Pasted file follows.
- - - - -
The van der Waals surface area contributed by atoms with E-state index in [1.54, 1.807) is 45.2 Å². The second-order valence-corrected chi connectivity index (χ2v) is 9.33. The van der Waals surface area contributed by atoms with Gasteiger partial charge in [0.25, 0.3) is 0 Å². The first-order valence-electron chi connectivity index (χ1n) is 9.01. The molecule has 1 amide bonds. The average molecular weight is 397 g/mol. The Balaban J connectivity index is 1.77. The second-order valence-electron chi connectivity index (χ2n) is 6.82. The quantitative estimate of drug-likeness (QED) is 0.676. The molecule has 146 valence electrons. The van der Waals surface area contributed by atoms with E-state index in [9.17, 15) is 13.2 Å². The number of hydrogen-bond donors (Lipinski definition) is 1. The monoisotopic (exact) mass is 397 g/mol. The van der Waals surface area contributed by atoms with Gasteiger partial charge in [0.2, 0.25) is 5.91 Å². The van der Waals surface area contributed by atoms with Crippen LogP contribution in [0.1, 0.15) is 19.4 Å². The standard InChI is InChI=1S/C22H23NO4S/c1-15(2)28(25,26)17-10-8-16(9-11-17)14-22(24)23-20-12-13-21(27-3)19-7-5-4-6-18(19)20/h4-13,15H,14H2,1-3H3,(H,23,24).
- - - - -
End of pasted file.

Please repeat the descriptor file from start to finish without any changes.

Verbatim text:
The van der Waals surface area contributed by atoms with E-state index in [1.54, 1.807) is 45.2 Å². The second-order valence-corrected chi connectivity index (χ2v) is 9.33. The van der Waals surface area contributed by atoms with Gasteiger partial charge in [0.25, 0.3) is 0 Å². The first-order valence-electron chi connectivity index (χ1n) is 9.01. The molecule has 1 amide bonds. The average molecular weight is 397 g/mol. The Balaban J connectivity index is 1.77. The second-order valence-electron chi connectivity index (χ2n) is 6.82. The quantitative estimate of drug-likeness (QED) is 0.676. The molecule has 146 valence electrons. The van der Waals surface area contributed by atoms with E-state index in [9.17, 15) is 13.2 Å². The number of hydrogen-bond donors (Lipinski definition) is 1. The monoisotopic (exact) mass is 397 g/mol. The van der Waals surface area contributed by atoms with Gasteiger partial charge in [0.2, 0.25) is 5.91 Å². The van der Waals surface area contributed by atoms with Crippen LogP contribution in [0.1, 0.15) is 19.4 Å². The standard InChI is InChI=1S/C22H23NO4S/c1-15(2)28(25,26)17-10-8-16(9-11-17)14-22(24)23-20-12-13-21(27-3)19-7-5-4-6-18(19)20/h4-13,15H,14H2,1-3H3,(H,23,24).